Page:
Abigail Percy

Since first seeing Anya Kivarkis’ jewellery a few years ago, I have been keeping an eye on her work…and am delighted to be seeing it popping up all over the net!!

…Having graduated with a BFA in Craft [Jewelry/Metalsmithing] from the University of Illinois and an MFA in Metal from the State University of New York, it is not suprising Anya’s collection of work is so beautiful and well considered. I love her visual language…the construction and deconstruction of shape and form and the play of the real against the surreal. Being a lover of history, I adore the glimpses of Victoriana seen in her pieces, through referencing doilies and lace…chadeliers and shadows. The partial hiding and simplification of form that she achives through dipping the work in resin {although it looks like glass enamel} really serves to give the work a highly modern edge. I really enjoy her colour palette of icy, juicy blues, stark whites {through the resin and blanched silver} and the burnt looking black edges…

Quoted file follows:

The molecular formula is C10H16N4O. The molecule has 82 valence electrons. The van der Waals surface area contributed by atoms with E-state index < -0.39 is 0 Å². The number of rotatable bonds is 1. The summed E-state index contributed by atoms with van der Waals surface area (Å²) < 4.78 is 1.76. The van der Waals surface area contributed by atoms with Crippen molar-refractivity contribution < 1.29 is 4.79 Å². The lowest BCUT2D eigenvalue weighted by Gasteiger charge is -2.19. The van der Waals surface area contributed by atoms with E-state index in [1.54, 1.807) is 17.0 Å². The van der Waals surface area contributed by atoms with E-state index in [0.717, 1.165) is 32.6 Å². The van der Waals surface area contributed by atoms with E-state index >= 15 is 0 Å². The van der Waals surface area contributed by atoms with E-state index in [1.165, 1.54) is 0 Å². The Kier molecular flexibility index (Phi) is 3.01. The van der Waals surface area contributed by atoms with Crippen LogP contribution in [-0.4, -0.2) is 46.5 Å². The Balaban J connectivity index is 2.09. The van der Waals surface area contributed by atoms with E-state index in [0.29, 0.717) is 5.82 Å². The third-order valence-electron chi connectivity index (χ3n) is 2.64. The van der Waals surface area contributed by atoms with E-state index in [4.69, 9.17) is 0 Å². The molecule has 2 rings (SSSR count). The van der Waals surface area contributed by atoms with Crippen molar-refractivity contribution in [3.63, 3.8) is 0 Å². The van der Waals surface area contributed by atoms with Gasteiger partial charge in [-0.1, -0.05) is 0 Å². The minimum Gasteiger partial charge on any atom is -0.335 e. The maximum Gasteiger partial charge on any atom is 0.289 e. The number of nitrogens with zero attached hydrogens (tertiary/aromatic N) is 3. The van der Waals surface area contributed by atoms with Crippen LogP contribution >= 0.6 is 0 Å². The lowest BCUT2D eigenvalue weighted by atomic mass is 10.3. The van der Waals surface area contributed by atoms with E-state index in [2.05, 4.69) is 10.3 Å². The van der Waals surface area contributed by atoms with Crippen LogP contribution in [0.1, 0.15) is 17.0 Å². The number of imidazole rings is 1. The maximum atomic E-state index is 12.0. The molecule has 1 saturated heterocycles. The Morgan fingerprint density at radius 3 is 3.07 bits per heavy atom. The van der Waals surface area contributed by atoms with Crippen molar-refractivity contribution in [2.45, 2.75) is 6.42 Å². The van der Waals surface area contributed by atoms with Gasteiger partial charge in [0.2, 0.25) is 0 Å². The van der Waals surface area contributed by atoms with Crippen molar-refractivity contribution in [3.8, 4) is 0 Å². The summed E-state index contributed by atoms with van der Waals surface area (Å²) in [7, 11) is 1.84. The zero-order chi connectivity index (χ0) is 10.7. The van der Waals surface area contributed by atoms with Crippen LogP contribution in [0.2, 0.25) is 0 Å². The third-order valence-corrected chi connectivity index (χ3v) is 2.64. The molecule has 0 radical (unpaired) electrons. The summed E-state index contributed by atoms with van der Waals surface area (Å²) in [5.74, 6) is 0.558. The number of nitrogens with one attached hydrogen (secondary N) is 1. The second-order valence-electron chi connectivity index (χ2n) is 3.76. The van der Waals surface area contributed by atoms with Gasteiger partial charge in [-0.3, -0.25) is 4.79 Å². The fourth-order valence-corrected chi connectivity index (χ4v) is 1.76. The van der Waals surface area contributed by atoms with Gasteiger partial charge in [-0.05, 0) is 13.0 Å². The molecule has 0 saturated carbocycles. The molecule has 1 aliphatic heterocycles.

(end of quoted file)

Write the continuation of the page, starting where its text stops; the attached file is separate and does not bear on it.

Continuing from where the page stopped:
Having recently won the prestigious ‘Emerging Artist’ award from Sienna Gallery it really does go to show what a bright light Anya Kivarkis will be from now on in the jewellery world. I am very much looking forward to seeing more work from her soon…..!!

Anya Kivarkis’ website seems to be down at the moment, but be sure to bookmark it for visiting in the future.


Musee du Luxembourg, Paris

Having just returned home from a week in Paris – I thought I would share with you all a wonderful exhibition I saw whilst there…’René Lalique – Bijoux d’exception’ on show at the Musee du Luxembourg until the end of July this year.
I went on the first day and it was just stunning! René Lalique is perhaps best known now for his glass but his jewellery is every bit as beautiful and striking…and to me {as a jeweller}, much more interesting ;)

Haircomb – Bone, Gold, Diamonds – paint-up